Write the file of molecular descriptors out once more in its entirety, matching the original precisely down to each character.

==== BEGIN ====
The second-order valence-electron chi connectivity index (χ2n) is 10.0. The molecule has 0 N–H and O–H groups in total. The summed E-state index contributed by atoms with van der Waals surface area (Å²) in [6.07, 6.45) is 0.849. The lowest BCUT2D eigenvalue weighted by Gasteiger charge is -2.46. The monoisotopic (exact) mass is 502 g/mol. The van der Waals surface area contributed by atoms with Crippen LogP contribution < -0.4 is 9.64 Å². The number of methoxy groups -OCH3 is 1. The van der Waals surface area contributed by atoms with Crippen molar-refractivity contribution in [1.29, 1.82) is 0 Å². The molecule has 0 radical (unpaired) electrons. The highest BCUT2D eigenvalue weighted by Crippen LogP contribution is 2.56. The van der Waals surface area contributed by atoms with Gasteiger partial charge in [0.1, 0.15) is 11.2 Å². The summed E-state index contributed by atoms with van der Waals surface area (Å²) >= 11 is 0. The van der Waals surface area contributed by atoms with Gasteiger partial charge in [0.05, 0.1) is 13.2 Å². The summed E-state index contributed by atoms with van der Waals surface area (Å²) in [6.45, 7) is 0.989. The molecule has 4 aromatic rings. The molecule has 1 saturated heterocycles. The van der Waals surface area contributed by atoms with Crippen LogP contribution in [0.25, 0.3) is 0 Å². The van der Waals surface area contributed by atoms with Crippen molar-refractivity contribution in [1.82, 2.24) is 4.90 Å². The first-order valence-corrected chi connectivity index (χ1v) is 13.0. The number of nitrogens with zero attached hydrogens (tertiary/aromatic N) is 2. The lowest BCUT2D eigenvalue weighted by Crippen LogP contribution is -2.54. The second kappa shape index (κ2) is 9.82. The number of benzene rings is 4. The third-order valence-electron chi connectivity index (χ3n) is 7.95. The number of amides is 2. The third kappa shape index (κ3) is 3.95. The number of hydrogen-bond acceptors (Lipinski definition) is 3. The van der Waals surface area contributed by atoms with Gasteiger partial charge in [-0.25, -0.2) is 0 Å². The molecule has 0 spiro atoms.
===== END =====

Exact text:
The second-order valence-electron chi connectivity index (χ2n) is 10.0. The molecule has 0 N–H and O–H groups in total. The summed E-state index contributed by atoms with van der Waals surface area (Å²) in [6.07, 6.45) is 0.849. The lowest BCUT2D eigenvalue weighted by Gasteiger charge is -2.46. The monoisotopic (exact) mass is 502 g/mol. The van der Waals surface area contributed by atoms with Crippen LogP contribution < -0.4 is 9.64 Å². The number of methoxy groups -OCH3 is 1. The van der Waals surface area contributed by atoms with Crippen molar-refractivity contribution in [1.29, 1.82) is 0 Å². The molecule has 0 radical (unpaired) electrons. The highest BCUT2D eigenvalue weighted by Crippen LogP contribution is 2.56. The van der Waals surface area contributed by atoms with Gasteiger partial charge in [0.1, 0.15) is 11.2 Å². The summed E-state index contributed by atoms with van der Waals surface area (Å²) >= 11 is 0. The van der Waals surface area contributed by atoms with Gasteiger partial charge in [0.05, 0.1) is 13.2 Å². The summed E-state index contributed by atoms with van der Waals surface area (Å²) in [6.45, 7) is 0.989. The molecule has 4 aromatic rings. The molecule has 1 saturated heterocycles. The van der Waals surface area contributed by atoms with Crippen LogP contribution in [0.25, 0.3) is 0 Å². The van der Waals surface area contributed by atoms with Crippen molar-refractivity contribution in [1.82, 2.24) is 4.90 Å². The first-order valence-corrected chi connectivity index (χ1v) is 13.0. The number of nitrogens with zero attached hydrogens (tertiary/aromatic N) is 2. The lowest BCUT2D eigenvalue weighted by Crippen LogP contribution is -2.54. The second kappa shape index (κ2) is 9.82. The number of benzene rings is 4. The third-order valence-electron chi connectivity index (χ3n) is 7.95. The number of amides is 2. The third kappa shape index (κ3) is 3.95. The number of hydrogen-bond acceptors (Lipinski definition) is 3. The van der Waals surface area contributed by atoms with Gasteiger partial charge in [-0.25, -0.2) is 0 Å². The molecule has 0 spiro atoms.